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Sloughi

 Photo of Sloughi
Photo: courtesy of Maria Goodman

Sloughi Books

Group: Hound - Breed Standard

Origins

Another breed that hails from Ancient Egypt, from the lop eared sighthounds, and, in more recent times, from Morocco, Tunisia, and Algeria. It is unknown just how old this ancient breed is, but mummified remains have been found in a tomb in Karnak. They are revered by the Bedouin, who actually mourn them like a member of the family when they die. There are two types of Sloughi, and both may be bred in the same litter. The "Mountain Type" usually comes in brindle, black mantle in colour and is used to hunt Gazelle and guard the flocks from Jackals, while the "Desert Type" comes in varying shades of sand, and are used to hunt rabbit and hare and small mammals. The Sloughi was first recognised by The Kennel Club in 1972.

Description

Height at withers: dogs 66-72 cms (26-28½ ins), bitches 61-68 cms (24-26½ ins).

The Desert type is slender, light, graceful and elegant, while the Mountain type is more compact with stronger bone, otherwise the two types are identical. The head is fairly strong, without being heavy, the skull is flat and fairly broad, being clearly rounded at the rear and curving into the sides, with a marked frontal bone and pronounced occiput. The muzzle is wedge shaped with its length being about equal to the length of skull, and is refined without exaggeration. The traingular eyes are large, slightly slanted and barely protrude. The flat ears are not too large, being triangular with rounded tips and are carried folded down. Their strong neck is moderately long and very elegant, with fine pleats of loose skin under the throat. Their well laid shoulders are clearly visible, and legs are well muscled. The chest is not too broad and they have a good tuck-up. The topline is almost level, being relatively short, although slightly longer in bitches. Their croup is bone and haunches prominent.

Their loins are broad and slightly arched. Feet are thin and of an oval shape, like a hare. The tail is long, fine and without fringes, curving at the end, it should not be carried higher than the back when moving. They move with a free flowing gait and are capable of great speed.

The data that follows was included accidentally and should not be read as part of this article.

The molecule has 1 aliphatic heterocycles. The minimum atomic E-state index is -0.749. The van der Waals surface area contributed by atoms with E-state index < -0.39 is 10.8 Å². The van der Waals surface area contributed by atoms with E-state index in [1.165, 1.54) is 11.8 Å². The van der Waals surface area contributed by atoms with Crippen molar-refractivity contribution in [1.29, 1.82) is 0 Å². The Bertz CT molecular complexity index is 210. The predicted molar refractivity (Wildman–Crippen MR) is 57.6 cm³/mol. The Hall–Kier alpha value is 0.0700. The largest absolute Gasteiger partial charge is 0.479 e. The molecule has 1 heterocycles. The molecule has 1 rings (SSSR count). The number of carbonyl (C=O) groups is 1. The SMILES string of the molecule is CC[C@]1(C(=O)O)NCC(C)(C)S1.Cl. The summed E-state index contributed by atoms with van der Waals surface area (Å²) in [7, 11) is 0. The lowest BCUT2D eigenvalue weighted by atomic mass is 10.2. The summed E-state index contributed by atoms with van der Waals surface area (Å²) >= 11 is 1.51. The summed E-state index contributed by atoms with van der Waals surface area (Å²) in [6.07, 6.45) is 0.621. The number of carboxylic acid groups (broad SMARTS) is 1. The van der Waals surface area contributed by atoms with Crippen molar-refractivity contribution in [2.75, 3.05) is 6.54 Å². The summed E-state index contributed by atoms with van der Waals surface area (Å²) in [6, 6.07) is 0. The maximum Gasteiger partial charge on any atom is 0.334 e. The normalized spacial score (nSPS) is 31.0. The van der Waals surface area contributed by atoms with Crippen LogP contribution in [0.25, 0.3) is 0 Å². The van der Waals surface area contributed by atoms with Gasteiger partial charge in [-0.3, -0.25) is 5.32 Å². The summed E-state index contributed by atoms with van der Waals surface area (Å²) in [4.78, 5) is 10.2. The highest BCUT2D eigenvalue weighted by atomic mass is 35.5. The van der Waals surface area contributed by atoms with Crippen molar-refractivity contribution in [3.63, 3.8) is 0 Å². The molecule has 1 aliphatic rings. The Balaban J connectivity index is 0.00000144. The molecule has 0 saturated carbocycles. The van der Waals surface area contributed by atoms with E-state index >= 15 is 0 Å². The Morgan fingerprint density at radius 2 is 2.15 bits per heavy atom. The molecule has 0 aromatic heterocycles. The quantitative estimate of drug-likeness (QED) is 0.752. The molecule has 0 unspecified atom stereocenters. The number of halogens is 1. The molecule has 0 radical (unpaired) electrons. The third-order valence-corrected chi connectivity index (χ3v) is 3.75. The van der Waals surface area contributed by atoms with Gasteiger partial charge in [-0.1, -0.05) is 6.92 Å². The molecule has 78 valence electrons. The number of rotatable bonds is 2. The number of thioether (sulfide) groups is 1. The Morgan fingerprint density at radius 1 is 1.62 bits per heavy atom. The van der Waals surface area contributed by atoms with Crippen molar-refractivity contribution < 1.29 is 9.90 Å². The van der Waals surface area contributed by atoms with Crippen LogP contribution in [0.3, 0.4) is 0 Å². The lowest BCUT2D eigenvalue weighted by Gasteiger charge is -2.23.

Their coat hair is tough and fine. Colours are sable or fawn in all shades, which can be with a black mask, also the coat can be more or less dark, white, brindle, black with tan points, brindle pattern on fawn background on head, feet and sometimes breast.

Character/Temperament

The Sloughi are a very "human" breed with very expressive faces, their eyes being gentle and looking a little sad. They are wistful ? almost meloncholy, very decorative and not demonstrative to anyone but the immediate family. They are excellent with children, indeed the Bedouin would not keep a breed that does not live happily with the family. However they are not a breed that will play with children, and if this is what you require from a dog then it is not the breed for your family. As with all animals, children must be taught to respect them. They are aloof with strangers, merely tolerating them. They tend to be more of a one-man dog, although they will guard and have an affinity with the whole family. Despite the fact that they can be independent they are also very affectionate, particularly with their immediate owner.

Breed Health

The Sloughi is generally a healthy breed, and there are no known hereditary problems. Expected life span is about 12 to 15 years.

Breed Care

The Sloughi needs only minimal grooming. They tend to moult seasonally, when it is necessary to remove the dead hair with a brush. The hair is easily cleaned up as it falls out in clumps. At about one year old they will "blow" their coat, particularly with the bitches the hair will become very patchy. As with the seasonal moult, brushing should be regular to help remove the dead hair.

Exercise

The Sloughi is an endurance hound, and as such will need as much exercise as you can give them daily.

Training

Some Sloughis have been trained to do agility, but they are not really an obedient dog and have their own set of rules, however, they are very well behaved. They are very intelligent and will generally do what the owner asks of them, but only through kindness. They will not tolerate any kind of harsh treatment. See our books on training


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Last link added: 10 Jan, 2006